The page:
More Atlantans compete for dwellings as ATL homebuilding slumps

By David Pendered

July 14 – There’s no end in sight to spiraling housing costs in the City of Atlanta, judging from new estimates in population growth and Atlanta’s own prediction of a double-digit slump in residential construction.

The city added 5,070 new residents in calendar year 2021, according to a population growth estimate released July 13 by the Atlanta Regional Commission. This means that in just the past two calendar years, the city’s population has grown by a total of 8,300 persons as the city’s population trend line continues to rise.

Two-bedroom apartments are priced in the range of $2,500 a month near this project, a reported 210-unit structure at the intersection of Howell Mill Road and I-75. (Credit: David Pendered)

Each individual is vying for one of the limited number of bedrooms in one of the city’s limited number of dwellings. Some folks may reside together, and some may be infants or adolescents who will live under the roof of a parent or other caregiver. ARC’s estimate doesn’t provide information on age and household composition.

Meantime, Atlanta has predicted a slowdown in residential construction over the next 12 months.

Atlanta predicts a decline of 13.6 percent in the amount of fees collected from permits issued for residences and the installation of plumbing, electrical, and heating/ventilation/air conditioning units. This is the drop in fees to be collected in the next 12 months compared to the past 12 months, according to a comparison of budgets for the two years.

This forecast doesn’t seem to have garnered much attention. It’s cited on page 120 of the budget the Atlanta City Council adopted for the fiscal year that began July 1, Fiscal Year 2023:

  • “The FY2023 Building Permits anticipation reflects a decrease in the
    next fiscal year.”

The 13.6 percent dip that’s forecast is the relation between the fees forecast to be collected in the fiscal year that ended June 30, the sum of $37,995,979, according to page 120 in the FY22 budget book. The projection for the coming year is $32,824,193.  The actual collections for FY22 are still being calculated.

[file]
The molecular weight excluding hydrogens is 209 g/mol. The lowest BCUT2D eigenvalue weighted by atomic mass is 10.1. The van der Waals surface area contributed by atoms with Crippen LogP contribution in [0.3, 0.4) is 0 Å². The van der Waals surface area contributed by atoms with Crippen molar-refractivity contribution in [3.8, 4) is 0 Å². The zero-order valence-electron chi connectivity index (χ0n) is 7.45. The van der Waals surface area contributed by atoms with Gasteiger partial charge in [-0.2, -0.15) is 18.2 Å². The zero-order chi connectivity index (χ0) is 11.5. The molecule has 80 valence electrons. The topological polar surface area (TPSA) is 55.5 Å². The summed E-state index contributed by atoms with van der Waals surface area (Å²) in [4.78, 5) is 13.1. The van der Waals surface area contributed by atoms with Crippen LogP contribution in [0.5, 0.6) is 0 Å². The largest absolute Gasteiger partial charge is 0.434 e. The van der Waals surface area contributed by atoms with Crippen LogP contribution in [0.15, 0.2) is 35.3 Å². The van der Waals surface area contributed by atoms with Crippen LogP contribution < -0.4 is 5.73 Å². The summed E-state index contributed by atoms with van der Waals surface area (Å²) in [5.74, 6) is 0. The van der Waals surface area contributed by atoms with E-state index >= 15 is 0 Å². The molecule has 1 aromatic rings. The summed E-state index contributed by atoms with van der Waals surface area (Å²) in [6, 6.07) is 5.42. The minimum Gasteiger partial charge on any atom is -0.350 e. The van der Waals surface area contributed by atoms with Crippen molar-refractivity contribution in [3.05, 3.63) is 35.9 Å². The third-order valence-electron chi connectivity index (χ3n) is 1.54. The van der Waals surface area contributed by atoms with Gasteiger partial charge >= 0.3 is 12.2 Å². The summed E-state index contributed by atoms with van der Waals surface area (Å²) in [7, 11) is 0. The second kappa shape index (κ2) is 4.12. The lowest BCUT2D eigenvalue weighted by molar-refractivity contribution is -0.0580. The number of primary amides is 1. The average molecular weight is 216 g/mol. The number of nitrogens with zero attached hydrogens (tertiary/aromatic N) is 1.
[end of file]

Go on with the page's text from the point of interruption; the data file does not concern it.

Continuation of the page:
Atlanta’s FY23 budget does not indicate any foundational reasons for the expected decline in revenue collections. Instead, the paragraph cites a fairly optimistic futures report on residential construction in the section titled Building Permits: FY23 Budget Anticipation – $32,824,193:

  • “The FY2023 Building Permits anticipation reflects a decrease in the next fiscal year. The Selig report indicates that, ‘Atlanta’s single-family homebuilding outlook is very good. Job growth, population growth, increasing rents, very low mortgage rates, and a scarcity of listings of existing homes will be the primary drivers of the Atlanta MSA’s [metropolitan statistical area – the 10-county urban core] homebuilding industry. Decreased affordability, shortages of workers, and shortages of some building materials will be headwinds.’” (Emphasis provided.)

The futures report was provided, as it has been for many years, by Jeffrey Humphreys, director of the Selig Center for Economic Growth in the Terry College of Business at the University of Georgia. The section is located on page 110.

At the time the forecast was written, mortgage were low by historic standards. They since have been rising in response to the Federal Reserve raising a key benchmark rate in an effort to curb inflation.

Atlanta’s anticipated drop in permit fees comes as the region remains in a slump for residential construction. The top line of ARC’s report for the region states that:

  • “Current building permit activity for the 11-county region as such remains lower than pre-Great Recession (and even pre-pandemic) permit levels, and still trails the 1980-2021 average annual level of 33,480.” The ARC reported 27,164 new residential building permits issued in the 11-county region in 2021.
Rental rates start at $2,256 a month for a two-bedroom unit in some new complexes along Howell Mill Road, in Northwest Atlanta. (Credit: David Pendered)